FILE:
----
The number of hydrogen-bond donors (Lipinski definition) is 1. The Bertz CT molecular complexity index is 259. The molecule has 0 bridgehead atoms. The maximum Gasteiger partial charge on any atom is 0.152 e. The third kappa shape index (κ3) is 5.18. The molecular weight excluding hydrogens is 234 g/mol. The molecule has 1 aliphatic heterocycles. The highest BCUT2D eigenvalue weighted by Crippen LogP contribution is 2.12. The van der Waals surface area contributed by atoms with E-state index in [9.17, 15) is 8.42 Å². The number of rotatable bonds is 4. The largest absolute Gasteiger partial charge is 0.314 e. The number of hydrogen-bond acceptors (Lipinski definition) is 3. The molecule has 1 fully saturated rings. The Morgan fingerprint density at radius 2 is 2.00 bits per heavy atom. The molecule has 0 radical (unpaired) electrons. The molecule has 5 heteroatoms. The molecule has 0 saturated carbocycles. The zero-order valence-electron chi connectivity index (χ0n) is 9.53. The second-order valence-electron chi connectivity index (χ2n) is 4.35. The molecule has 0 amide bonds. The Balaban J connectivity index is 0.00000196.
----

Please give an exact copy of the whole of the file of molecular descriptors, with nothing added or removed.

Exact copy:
The number of hydrogen-bond donors (Lipinski definition) is 1. The Bertz CT molecular complexity index is 259. The molecule has 0 bridgehead atoms. The maximum Gasteiger partial charge on any atom is 0.152 e. The third kappa shape index (κ3) is 5.18. The molecular weight excluding hydrogens is 234 g/mol. The molecule has 1 aliphatic heterocycles. The highest BCUT2D eigenvalue weighted by Crippen LogP contribution is 2.12. The van der Waals surface area contributed by atoms with E-state index in [9.17, 15) is 8.42 Å². The number of rotatable bonds is 4. The largest absolute Gasteiger partial charge is 0.314 e. The number of hydrogen-bond acceptors (Lipinski definition) is 3. The molecule has 1 fully saturated rings. The Morgan fingerprint density at radius 2 is 2.00 bits per heavy atom. The molecule has 0 radical (unpaired) electrons. The molecule has 5 heteroatoms. The molecule has 0 saturated carbocycles. The zero-order valence-electron chi connectivity index (χ0n) is 9.53. The second-order valence-electron chi connectivity index (χ2n) is 4.35. The molecule has 0 amide bonds. The Balaban J connectivity index is 0.00000196.